Separate leaves and stalks of the parsley, peel and cut in 2 the onion, pick it with the cloves, peel and cut the garlic cloves in 2.
Place the meat, the veg and aromates (leaving the parsley stalk for the last 15 minutes to save the vitamins) in the rinsed pot, cover with the stock, bring to the boil and leave to cook for few hours (about 2) on a slow cooker, barely simmering,and checking meat and veg regularly, add the lentils or barley 45 minutes before the end. If you use lentils, only add the salt at the end of the cooking or they will explode. Earlier when using using barley.
Prepare the roux:
Melt the butter in a small pan, add the flour and cook it few minutes without browning.
Strain half a litre of the cooking liquor, and add it in few times to the flour mix, stirring with a whisk, and cook it few minutes, add salt and pepper, then the cream if you wish.
Pour this white cream over the meat and veg with the remaining liquid if you want a fluid stew type liquid, or strained for a richer finish.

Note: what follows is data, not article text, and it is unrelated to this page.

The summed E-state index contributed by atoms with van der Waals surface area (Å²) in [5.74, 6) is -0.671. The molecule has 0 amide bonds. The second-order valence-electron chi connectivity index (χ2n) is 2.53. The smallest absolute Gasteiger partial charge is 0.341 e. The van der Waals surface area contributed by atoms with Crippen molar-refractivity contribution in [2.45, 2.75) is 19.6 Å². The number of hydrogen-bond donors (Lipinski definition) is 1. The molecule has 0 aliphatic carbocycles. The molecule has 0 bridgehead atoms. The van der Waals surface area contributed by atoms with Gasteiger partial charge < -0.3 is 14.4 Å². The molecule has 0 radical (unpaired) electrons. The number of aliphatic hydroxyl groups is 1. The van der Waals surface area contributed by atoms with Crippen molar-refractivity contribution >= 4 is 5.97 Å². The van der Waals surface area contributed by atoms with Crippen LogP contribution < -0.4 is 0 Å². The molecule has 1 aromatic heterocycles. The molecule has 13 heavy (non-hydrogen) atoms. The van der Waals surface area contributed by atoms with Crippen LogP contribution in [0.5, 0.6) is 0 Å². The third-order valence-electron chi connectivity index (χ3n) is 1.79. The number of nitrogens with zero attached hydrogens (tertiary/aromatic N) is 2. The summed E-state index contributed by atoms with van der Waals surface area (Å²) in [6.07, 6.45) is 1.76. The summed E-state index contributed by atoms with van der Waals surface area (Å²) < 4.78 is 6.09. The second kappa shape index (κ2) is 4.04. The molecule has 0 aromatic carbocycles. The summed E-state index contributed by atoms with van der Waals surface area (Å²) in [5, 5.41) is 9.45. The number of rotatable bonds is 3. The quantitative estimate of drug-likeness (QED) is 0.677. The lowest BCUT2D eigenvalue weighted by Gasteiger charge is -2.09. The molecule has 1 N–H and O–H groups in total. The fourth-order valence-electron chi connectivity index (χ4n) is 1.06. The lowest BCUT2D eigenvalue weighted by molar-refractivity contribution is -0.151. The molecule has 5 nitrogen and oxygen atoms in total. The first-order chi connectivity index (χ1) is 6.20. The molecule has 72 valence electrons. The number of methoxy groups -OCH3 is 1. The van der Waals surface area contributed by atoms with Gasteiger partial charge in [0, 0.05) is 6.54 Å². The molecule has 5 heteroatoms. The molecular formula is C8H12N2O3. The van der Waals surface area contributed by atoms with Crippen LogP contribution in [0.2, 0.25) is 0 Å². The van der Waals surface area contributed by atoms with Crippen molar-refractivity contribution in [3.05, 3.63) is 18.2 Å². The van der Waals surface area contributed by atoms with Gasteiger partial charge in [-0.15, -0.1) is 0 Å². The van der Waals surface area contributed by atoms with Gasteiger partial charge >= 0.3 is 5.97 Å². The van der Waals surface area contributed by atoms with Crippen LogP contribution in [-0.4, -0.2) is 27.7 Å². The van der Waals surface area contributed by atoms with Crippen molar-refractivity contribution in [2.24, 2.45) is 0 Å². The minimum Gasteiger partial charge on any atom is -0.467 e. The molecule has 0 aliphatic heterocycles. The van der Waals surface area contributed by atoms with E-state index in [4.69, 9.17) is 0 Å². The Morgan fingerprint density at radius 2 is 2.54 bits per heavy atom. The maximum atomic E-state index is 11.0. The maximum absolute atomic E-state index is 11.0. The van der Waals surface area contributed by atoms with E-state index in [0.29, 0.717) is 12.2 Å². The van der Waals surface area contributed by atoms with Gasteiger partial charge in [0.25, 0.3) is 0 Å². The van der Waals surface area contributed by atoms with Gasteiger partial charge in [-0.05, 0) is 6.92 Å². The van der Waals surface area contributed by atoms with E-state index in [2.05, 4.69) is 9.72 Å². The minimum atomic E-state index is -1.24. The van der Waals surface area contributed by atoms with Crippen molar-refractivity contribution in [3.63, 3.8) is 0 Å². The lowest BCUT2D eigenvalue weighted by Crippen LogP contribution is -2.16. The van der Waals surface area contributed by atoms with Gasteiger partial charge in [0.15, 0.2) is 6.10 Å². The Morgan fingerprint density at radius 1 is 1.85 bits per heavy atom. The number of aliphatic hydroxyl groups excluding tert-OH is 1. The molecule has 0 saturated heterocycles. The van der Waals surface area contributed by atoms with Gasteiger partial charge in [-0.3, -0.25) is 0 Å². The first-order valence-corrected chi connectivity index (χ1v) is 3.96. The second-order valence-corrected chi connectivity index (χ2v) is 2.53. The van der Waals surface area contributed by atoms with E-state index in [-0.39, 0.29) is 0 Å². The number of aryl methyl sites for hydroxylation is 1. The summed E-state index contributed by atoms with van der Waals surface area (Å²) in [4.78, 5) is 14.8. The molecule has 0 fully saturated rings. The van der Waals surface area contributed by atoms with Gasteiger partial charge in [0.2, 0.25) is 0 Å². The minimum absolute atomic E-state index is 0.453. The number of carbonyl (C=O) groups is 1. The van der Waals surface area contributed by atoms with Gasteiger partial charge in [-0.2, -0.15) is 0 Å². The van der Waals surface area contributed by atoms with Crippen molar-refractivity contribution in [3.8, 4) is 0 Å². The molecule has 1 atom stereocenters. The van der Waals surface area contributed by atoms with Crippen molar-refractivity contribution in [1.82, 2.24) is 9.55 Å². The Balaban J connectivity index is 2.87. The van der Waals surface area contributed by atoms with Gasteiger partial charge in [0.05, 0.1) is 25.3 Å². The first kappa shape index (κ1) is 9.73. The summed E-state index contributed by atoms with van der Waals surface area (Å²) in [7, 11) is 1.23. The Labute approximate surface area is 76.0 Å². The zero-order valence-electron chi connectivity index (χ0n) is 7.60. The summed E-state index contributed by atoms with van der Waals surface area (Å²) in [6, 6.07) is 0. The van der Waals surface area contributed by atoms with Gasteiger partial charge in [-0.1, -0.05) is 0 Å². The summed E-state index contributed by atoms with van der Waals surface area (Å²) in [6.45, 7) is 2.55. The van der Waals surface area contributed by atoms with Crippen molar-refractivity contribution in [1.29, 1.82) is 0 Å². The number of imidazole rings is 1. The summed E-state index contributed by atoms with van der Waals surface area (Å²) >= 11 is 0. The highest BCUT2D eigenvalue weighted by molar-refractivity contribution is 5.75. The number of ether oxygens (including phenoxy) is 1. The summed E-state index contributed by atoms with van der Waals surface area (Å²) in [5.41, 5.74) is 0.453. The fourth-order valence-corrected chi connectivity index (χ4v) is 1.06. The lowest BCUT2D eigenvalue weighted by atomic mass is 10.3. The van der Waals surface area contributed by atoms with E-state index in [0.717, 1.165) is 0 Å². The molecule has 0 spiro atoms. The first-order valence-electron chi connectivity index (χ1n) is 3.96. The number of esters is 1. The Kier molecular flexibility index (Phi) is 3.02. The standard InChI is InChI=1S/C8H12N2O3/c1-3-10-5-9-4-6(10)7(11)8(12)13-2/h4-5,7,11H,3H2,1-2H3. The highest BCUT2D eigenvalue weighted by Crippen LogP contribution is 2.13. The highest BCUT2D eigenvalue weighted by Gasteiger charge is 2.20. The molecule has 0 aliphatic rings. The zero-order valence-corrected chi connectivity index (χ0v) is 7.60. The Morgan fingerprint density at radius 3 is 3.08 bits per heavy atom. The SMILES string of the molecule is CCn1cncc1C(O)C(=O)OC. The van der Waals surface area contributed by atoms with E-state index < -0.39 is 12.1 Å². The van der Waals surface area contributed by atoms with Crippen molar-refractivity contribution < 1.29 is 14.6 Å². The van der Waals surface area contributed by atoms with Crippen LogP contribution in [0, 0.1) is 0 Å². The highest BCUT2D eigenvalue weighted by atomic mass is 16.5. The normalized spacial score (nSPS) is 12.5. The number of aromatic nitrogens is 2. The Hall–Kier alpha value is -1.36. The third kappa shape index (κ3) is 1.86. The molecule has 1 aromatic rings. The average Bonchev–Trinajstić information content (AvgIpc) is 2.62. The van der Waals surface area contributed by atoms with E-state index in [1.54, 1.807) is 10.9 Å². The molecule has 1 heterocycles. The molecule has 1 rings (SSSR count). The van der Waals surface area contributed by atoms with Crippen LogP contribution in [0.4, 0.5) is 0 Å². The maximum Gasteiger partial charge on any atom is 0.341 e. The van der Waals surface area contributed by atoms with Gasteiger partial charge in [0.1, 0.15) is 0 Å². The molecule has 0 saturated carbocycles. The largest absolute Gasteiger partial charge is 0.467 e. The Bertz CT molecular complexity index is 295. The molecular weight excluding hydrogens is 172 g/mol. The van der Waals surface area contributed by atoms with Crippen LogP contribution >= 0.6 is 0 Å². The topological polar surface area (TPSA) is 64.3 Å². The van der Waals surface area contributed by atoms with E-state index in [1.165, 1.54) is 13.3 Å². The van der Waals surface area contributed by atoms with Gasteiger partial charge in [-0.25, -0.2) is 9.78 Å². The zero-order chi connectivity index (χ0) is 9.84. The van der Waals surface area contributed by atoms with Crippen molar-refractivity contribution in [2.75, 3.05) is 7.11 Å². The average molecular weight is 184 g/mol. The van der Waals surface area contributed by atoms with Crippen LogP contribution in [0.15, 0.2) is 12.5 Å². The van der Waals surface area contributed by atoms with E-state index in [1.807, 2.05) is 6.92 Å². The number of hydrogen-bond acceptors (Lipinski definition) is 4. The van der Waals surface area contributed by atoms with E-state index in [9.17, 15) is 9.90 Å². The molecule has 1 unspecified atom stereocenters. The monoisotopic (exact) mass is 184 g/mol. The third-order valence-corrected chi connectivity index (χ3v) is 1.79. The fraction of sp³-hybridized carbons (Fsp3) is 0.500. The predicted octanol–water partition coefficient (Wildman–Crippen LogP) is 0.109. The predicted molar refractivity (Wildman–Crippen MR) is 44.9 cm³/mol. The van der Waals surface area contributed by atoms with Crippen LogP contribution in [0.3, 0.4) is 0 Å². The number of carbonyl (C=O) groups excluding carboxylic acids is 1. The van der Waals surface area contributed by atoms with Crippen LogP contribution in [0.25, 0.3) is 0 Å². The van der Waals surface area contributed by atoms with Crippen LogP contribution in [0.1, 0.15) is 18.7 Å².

Scatter the chopped parsley like green confetti over for a good dose of vitamine C!

Pasture for Life

imageWe take producing pasture-fed lamb very seriously here at Black Welsh Lamb and are delighted to be one of very few pasture-fed accredited farms in Wales.

Whereas on the face of it you might expect most sheep to be pasture fed, this is far from the truth. The difficulties of raising sheep on a mixed farm mean that most lamb is fed with imported, wheat-based concentrate feeds (many of them containing GMOs), or at best is fed root crops or grain that could be used for human consumption.

Where sheep are fed grass, it is generally fertilised with artificial, nitrogen-based products that stimulate rapid growth, but which can cause problems for water courses and are made unsustainably from oil or mined minerals.

That’s why we decided to go for a totally pasture-fed regime. OK, it takes three times as long to mature our lambs, and we have to take care to nurture our series-rich pasture, but we feel better about it. No fertilisers, no sprays, no artificial feeds. Just lamb.

Oh, and it tastes better too.